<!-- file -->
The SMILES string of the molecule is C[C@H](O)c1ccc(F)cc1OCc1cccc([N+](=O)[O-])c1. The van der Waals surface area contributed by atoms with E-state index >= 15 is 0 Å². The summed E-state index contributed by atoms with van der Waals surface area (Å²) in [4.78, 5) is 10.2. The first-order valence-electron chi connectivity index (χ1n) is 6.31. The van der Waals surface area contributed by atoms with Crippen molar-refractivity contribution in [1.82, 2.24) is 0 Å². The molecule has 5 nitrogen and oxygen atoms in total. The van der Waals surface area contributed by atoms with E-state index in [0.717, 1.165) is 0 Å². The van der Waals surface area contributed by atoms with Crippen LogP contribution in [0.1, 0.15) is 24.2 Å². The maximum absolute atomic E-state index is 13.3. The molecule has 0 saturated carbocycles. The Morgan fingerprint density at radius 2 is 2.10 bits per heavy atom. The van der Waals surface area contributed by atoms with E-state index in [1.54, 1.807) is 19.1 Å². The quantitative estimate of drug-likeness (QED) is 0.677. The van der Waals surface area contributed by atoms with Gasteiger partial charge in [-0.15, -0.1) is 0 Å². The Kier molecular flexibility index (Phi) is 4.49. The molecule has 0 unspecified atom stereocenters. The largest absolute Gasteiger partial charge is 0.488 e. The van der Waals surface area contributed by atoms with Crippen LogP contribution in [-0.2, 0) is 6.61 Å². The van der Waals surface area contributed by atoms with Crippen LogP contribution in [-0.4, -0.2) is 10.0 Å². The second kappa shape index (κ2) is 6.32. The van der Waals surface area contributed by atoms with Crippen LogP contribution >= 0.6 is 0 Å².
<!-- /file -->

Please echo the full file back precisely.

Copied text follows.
The SMILES string of the molecule is C[C@H](O)c1ccc(F)cc1OCc1cccc([N+](=O)[O-])c1. The van der Waals surface area contributed by atoms with E-state index >= 15 is 0 Å². The summed E-state index contributed by atoms with van der Waals surface area (Å²) in [4.78, 5) is 10.2. The first-order valence-electron chi connectivity index (χ1n) is 6.31. The van der Waals surface area contributed by atoms with Crippen molar-refractivity contribution in [1.82, 2.24) is 0 Å². The molecule has 5 nitrogen and oxygen atoms in total. The van der Waals surface area contributed by atoms with E-state index in [0.717, 1.165) is 0 Å². The van der Waals surface area contributed by atoms with Crippen LogP contribution in [0.1, 0.15) is 24.2 Å². The maximum absolute atomic E-state index is 13.3. The molecule has 0 saturated carbocycles. The Morgan fingerprint density at radius 2 is 2.10 bits per heavy atom. The van der Waals surface area contributed by atoms with E-state index in [1.54, 1.807) is 19.1 Å². The quantitative estimate of drug-likeness (QED) is 0.677. The van der Waals surface area contributed by atoms with Gasteiger partial charge in [-0.15, -0.1) is 0 Å². The Kier molecular flexibility index (Phi) is 4.49. The molecule has 0 unspecified atom stereocenters. The largest absolute Gasteiger partial charge is 0.488 e. The van der Waals surface area contributed by atoms with Crippen LogP contribution in [-0.2, 0) is 6.61 Å². The van der Waals surface area contributed by atoms with Crippen LogP contribution in [-0.4, -0.2) is 10.0 Å². The second kappa shape index (κ2) is 6.32. The van der Waals surface area contributed by atoms with Crippen LogP contribution >= 0.6 is 0 Å².